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Several Sydney Universities Are Remaining Open Amidst The COVID-19 Outbreak And Students Are Not Happy About It

"Don't put the rest of your staff and students at risk by leaving the campus open, anything less is negligence."

Since its outbreak in December last year, COVID-19, the disease caused by the novel coronavirus, has infected more than 180,000 people worldwide and resulted in over 7,000 reported deaths.

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As at 1 p.m. on 16 March 2020, there have been 298 confirmed cases of COVID-19 in Australia and 5 deaths.

Many businesses, private schools and aged care homes across Australia have gone into lockdown as a result — in an effort to "flatten the curve" and ensure the virus spreads more slowly.

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But in Sydney, on the advice of NSW Health, some major university campuses are remaining open — including University of Sydney and University of New South Wales.

❗ #COVID-19 update. For more information, please visit: https://t.co/JV8lPjBLjj

⚠️ #CORONAVIRUS UPDATE (16 March): We are continuing to carefully follow the guidance of @NSWHealth in our response to COVID-19. It is now sensible to take these additional steps to help shape the profile of the epidemic.

However, where possible, both USYD and UNSW are moving classes online.

Both universities have urged students who are unwell to remain at home, but for those who are attending classes to practice "social distancing" and "healthy hygiene habits" while on-campus.

And students of both universities have a lot to say about it:

@UNSW @NSWHealth Can you explain how this advice incorporates 'social distancing' with commuting to campus via public transport?

@UNSW @NSWHealth I don't understand why we can't just close down the campus to prevent large numbers. Don't make the same mistake as the European countries made it. This term can be completed online. Therefore, it's illogical to continue.

@Sydney_Uni exponential nature of this virus and what that implies when there is already a confirmed case. I sincerely hope that the university will be PROACTIVE instead of REACTIVE in handling the virus. When you are reactive to a fast moving virus such as this it will already be too late.

@Sydney_Uni How do you keep 1.5m distance between students at lectures tomorrow? (recommended by the government today). What steps have you taken to protect staff that are in a high risk group (such as older staff)?

@Sydney_Uni Sydney uni cant/wont do what Harvard and Princeton did! Why can't they move classes online now? What are you waiting for?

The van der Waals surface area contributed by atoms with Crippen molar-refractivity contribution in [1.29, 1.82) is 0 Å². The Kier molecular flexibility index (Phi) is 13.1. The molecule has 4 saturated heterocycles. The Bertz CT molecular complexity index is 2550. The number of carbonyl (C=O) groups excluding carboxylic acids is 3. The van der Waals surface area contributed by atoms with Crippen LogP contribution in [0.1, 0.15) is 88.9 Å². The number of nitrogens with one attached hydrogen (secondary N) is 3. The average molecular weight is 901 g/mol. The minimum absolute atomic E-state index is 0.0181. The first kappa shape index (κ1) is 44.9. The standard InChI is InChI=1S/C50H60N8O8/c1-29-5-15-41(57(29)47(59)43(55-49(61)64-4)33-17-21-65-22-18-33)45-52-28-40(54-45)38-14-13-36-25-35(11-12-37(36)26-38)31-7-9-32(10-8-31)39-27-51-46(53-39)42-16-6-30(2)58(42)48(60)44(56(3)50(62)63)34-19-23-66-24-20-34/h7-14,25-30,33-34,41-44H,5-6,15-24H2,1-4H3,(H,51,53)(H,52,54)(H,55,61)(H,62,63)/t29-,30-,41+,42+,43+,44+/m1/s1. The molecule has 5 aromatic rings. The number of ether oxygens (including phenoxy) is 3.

@Sydney_Uni You have a confirmed case and continue to keep the campus open. Don't put the rest of your staff and students at risk by leaving the campus open, anything less is negligence.

@Sydney_Uni #FlattenTheCurve #staythefuckhome #lockusdown #CloseTheSchools #CloseTheSchoolsNow

Meanwhile, the University of Technology Sydney has paused all coursework for one week starting today, to enable "a shift from face-to-face delivery, to modes which support social distancing and remote support."

Following the advice of NSW Health and other government authorities UTS is pausing teaching for a week from tomorrow, but not closing, details here: https://t.co/5oRaqGavKG

While coursework is paused, campus is still open.

Western Sydney University also released a statement yesterday advising that they were introducing "a range of new, precautionary measures, aimed at decreasing the time our students and staff need to spend on campus, and help slow the spread of the virus in our community."

Many Aussies are calling for the government to #LockdownAustralia. This is a possibility, but not a step health officials are recommending yet.

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A large scale lockdown has several complicating factors — for instance, closing schools could force health workers to stay home and put strain on the system, or put kids in contact with their grandparents who are more vulnerable to COVID-19.

Yesterday, PM Scott Morrison responded to an enquiry from ABC Radio's AM presenter Sabra Lane, suggesting a total lockdown was not in the best interest of the public.

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"It’s not the medical advice of the state health officers and the Chief Medical Officer," Morrison explained.

"It would mean that we would have nurses and others who are forced to stay at home and not be in the public health system and supporting the broader community treatment of the virus."

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You can keep up-to-date with all of our most recent coverage of the coronavirus here.

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